Opening the evening’s proceedings to a rather quiet and lacklustre crowd, Norway’s Tantara deserve a much better reaction. That’s not to say they didn’t get some heads banging towards the end, but with songs as finely honed as ‘Mass Murder’ and ‘The Killing Of Mother Earth’, they are sure to be headliners before long and earn a circle pit but it never materialised. Their debut Fleming Rasmussen-produced album “Based On Evil” is worth checking out and I was sufficiently convinced by the ferocity of their performance to buy a copy at the end of the evening. Heathen, Exodus and early Megadeth influences abound and their lead guitarist Isak has the fluidity and aggressive fretwork of a young Mustaine.
Then it’s time for a cheeky death metal interlude. Now there’s old school and then there’s the textbook for the school itself. Master are part of the history of death metal that seems to have been forgotten, but along with Death, Massacre, Autopsy and Obituary they were an integral force in the emergence of this newer, uglier spawn of the thrash genre. Still kicking arses and cracking skulls, Paul Speckmann is such an immense presence on stage and the steroid Motörhead cacophony that fills the Institute is unearthly and yet catchy as hell. New track ‘The Witch Hunt’ gets an airing and it’s clear they still have that irrepressible death groove magic as well as a heaving barrel full of dirty riffs.
Not many bands that came to prominence in the 80s and then called it a day as the 90s dawned have made such a solid and consistent return to the fold as Bristol’s thrash stalwarts Onslaught. 2005’s “Killing Peace” was not simply a band trading on former glories, but energised, hungry and ready to take on any and all newcomers. Their last offering “The Sound Of Violence” was another fine effort, but with “VI” they really have excelled themselves.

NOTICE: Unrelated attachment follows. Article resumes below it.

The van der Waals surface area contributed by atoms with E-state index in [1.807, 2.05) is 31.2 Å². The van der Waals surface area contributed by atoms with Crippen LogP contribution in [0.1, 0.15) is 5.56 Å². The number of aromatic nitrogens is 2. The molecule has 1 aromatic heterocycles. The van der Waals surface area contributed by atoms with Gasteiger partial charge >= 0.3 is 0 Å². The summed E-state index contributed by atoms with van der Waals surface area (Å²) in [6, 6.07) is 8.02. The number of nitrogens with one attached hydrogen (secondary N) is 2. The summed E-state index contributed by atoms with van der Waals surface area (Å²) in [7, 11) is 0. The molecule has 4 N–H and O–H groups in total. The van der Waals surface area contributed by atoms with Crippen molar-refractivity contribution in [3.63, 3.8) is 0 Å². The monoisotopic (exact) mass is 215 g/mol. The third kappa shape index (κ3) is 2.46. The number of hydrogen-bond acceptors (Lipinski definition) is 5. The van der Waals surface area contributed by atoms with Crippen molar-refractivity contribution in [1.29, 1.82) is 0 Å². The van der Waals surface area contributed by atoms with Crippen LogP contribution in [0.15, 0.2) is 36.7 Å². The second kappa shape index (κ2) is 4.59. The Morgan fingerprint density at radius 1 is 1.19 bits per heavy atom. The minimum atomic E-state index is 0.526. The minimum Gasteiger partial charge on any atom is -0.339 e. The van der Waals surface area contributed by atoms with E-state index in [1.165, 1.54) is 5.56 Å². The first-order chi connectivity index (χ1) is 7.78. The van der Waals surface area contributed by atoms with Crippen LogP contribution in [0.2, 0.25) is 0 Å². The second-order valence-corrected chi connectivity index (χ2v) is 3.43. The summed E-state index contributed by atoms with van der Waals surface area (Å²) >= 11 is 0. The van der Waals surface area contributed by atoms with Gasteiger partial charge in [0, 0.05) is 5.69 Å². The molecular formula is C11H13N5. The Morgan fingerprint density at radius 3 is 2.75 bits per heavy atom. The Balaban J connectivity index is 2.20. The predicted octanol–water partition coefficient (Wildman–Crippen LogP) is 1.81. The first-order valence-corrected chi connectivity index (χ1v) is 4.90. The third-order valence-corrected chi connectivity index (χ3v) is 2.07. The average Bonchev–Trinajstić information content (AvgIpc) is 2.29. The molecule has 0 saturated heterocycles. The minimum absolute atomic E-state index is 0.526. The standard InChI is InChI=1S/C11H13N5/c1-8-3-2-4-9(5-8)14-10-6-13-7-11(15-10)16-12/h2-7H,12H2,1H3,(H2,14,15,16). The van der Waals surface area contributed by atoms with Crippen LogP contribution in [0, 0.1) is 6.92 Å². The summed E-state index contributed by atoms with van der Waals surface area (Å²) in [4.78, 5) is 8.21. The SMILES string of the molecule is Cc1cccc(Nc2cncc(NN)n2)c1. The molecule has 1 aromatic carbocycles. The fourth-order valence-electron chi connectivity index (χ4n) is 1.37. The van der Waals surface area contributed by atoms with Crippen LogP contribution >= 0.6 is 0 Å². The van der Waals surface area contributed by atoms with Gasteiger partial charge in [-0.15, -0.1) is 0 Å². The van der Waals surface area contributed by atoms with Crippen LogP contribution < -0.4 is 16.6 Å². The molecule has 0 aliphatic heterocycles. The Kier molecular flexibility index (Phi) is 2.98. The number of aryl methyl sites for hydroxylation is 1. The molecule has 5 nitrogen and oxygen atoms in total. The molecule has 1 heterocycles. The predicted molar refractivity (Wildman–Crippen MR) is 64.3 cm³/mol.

So it is a very welcome opening salvo of new album kickstarter ‘Chaos is King’ and the battering ram ‘Killing Peace’ that launches an evening of thrash classics. Managing to flit from old to new with dexterity, Sy and co. treat us to a selection of early moshers and newer chuggers, with the ever present menace of that dual-guitar attack. Andy Rosser-Davies fits so well with Nige Rockett and it’s as if they’ve been in the band together since day one.
‘Born For War’, ‘Let There Be Death’, ‘Metal Forces’, ‘Burn’, ‘Shellshock’, ‘Power From Hell’…. they just keep coming. There is no filler, just one classic after another, and brand new numbers like ‘Fuel For My Fire’ and ’66Fucking6′ sound even more energetic than on the album. It just saddens me that there are a couple of hundred people here instead of a couple of thousand. Why the hell aren’t they selling out the Academy?! Come on people – you know how good Megadeth used to be, how ferocious Slayer used to be and how lean and hungry and full of venom Metallica used to be; if only they could sound as vital now as they did in the 80s. They could really learn something: gents, have a gander at Onslaught 2013 – that’s how you fucking do it.